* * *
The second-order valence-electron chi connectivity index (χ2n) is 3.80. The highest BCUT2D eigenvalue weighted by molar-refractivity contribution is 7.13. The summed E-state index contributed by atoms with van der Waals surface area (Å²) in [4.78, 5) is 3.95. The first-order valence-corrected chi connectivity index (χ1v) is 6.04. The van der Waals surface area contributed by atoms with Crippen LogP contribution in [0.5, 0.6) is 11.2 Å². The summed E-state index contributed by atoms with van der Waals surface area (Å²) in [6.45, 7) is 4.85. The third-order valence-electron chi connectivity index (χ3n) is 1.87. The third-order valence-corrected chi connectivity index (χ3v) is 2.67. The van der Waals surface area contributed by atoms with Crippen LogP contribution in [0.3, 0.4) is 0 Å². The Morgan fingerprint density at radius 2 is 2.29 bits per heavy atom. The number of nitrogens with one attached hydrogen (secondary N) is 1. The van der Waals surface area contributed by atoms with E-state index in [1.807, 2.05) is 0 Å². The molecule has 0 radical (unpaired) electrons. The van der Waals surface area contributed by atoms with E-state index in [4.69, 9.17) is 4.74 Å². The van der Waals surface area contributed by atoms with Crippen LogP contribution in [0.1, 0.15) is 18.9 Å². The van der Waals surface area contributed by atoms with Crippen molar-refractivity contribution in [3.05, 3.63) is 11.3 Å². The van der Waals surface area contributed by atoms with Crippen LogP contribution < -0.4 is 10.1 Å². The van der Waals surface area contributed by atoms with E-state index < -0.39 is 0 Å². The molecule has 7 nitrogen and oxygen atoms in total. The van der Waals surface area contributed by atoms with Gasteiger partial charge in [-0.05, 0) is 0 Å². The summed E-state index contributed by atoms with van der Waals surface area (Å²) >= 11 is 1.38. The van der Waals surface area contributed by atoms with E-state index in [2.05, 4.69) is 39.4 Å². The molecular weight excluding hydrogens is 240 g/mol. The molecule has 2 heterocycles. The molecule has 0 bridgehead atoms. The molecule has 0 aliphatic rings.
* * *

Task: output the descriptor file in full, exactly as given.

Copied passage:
The second-order valence-electron chi connectivity index (χ2n) is 3.80. The highest BCUT2D eigenvalue weighted by molar-refractivity contribution is 7.13. The summed E-state index contributed by atoms with van der Waals surface area (Å²) in [4.78, 5) is 3.95. The first-order valence-corrected chi connectivity index (χ1v) is 6.04. The van der Waals surface area contributed by atoms with Crippen LogP contribution in [0.5, 0.6) is 11.2 Å². The summed E-state index contributed by atoms with van der Waals surface area (Å²) in [6.45, 7) is 4.85. The third-order valence-electron chi connectivity index (χ3n) is 1.87. The third-order valence-corrected chi connectivity index (χ3v) is 2.67. The van der Waals surface area contributed by atoms with Crippen LogP contribution in [0.3, 0.4) is 0 Å². The Morgan fingerprint density at radius 2 is 2.29 bits per heavy atom. The number of nitrogens with one attached hydrogen (secondary N) is 1. The van der Waals surface area contributed by atoms with E-state index in [1.807, 2.05) is 0 Å². The molecule has 0 radical (unpaired) electrons. The van der Waals surface area contributed by atoms with E-state index in [4.69, 9.17) is 4.74 Å². The van der Waals surface area contributed by atoms with Crippen LogP contribution in [0.1, 0.15) is 18.9 Å². The van der Waals surface area contributed by atoms with Crippen molar-refractivity contribution in [3.05, 3.63) is 11.3 Å². The van der Waals surface area contributed by atoms with Crippen LogP contribution < -0.4 is 10.1 Å². The van der Waals surface area contributed by atoms with E-state index < -0.39 is 0 Å². The molecule has 7 nitrogen and oxygen atoms in total. The van der Waals surface area contributed by atoms with Gasteiger partial charge in [-0.05, 0) is 0 Å². The summed E-state index contributed by atoms with van der Waals surface area (Å²) >= 11 is 1.38. The van der Waals surface area contributed by atoms with E-state index in [2.05, 4.69) is 39.4 Å². The molecular weight excluding hydrogens is 240 g/mol. The molecule has 2 heterocycles. The molecule has 0 bridgehead atoms. The molecule has 0 aliphatic rings.